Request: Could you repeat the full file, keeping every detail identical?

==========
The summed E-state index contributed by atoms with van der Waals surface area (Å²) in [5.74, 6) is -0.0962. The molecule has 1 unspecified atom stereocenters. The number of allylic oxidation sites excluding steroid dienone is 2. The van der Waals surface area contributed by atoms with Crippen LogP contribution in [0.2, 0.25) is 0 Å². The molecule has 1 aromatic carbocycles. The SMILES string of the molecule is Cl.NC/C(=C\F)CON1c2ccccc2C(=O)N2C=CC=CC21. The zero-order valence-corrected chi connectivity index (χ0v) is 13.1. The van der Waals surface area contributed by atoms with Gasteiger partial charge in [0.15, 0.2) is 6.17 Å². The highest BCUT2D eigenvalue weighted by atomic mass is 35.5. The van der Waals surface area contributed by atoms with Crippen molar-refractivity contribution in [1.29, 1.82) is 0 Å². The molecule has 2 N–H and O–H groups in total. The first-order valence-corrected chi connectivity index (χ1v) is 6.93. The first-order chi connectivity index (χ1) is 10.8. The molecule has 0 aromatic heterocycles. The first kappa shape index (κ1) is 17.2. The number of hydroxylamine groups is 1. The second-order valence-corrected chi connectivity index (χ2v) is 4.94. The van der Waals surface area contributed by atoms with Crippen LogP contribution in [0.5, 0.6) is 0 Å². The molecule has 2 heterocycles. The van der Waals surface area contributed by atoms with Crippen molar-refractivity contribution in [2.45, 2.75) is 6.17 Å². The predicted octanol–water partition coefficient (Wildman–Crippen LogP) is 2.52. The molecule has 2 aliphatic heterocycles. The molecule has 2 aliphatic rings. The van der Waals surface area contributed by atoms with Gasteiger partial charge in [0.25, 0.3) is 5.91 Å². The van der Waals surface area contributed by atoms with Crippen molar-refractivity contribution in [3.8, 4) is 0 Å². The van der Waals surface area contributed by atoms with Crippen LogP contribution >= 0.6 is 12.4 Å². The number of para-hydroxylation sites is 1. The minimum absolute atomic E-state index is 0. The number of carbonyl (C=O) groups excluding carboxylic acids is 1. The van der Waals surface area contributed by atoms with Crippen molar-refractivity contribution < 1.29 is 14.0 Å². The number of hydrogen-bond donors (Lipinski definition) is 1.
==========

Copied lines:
The summed E-state index contributed by atoms with van der Waals surface area (Å²) in [5.74, 6) is -0.0962. The molecule has 1 unspecified atom stereocenters. The number of allylic oxidation sites excluding steroid dienone is 2. The van der Waals surface area contributed by atoms with Crippen LogP contribution in [0.2, 0.25) is 0 Å². The molecule has 1 aromatic carbocycles. The SMILES string of the molecule is Cl.NC/C(=C\F)CON1c2ccccc2C(=O)N2C=CC=CC21. The zero-order valence-corrected chi connectivity index (χ0v) is 13.1. The van der Waals surface area contributed by atoms with Gasteiger partial charge in [0.15, 0.2) is 6.17 Å². The highest BCUT2D eigenvalue weighted by atomic mass is 35.5. The van der Waals surface area contributed by atoms with Crippen molar-refractivity contribution in [1.29, 1.82) is 0 Å². The molecule has 2 N–H and O–H groups in total. The first-order valence-corrected chi connectivity index (χ1v) is 6.93. The first-order chi connectivity index (χ1) is 10.8. The molecule has 0 aromatic heterocycles. The first kappa shape index (κ1) is 17.2. The number of hydroxylamine groups is 1. The second-order valence-corrected chi connectivity index (χ2v) is 4.94. The van der Waals surface area contributed by atoms with Crippen LogP contribution in [0.5, 0.6) is 0 Å². The molecule has 2 heterocycles. The van der Waals surface area contributed by atoms with Crippen molar-refractivity contribution in [2.45, 2.75) is 6.17 Å². The predicted octanol–water partition coefficient (Wildman–Crippen LogP) is 2.52. The molecule has 2 aliphatic heterocycles. The molecule has 2 aliphatic rings. The van der Waals surface area contributed by atoms with Gasteiger partial charge in [0.25, 0.3) is 5.91 Å². The van der Waals surface area contributed by atoms with Crippen molar-refractivity contribution in [3.8, 4) is 0 Å². The van der Waals surface area contributed by atoms with Crippen LogP contribution >= 0.6 is 12.4 Å². The number of para-hydroxylation sites is 1. The minimum absolute atomic E-state index is 0. The number of carbonyl (C=O) groups excluding carboxylic acids is 1. The van der Waals surface area contributed by atoms with Crippen molar-refractivity contribution < 1.29 is 14.0 Å². The number of hydrogen-bond donors (Lipinski definition) is 1.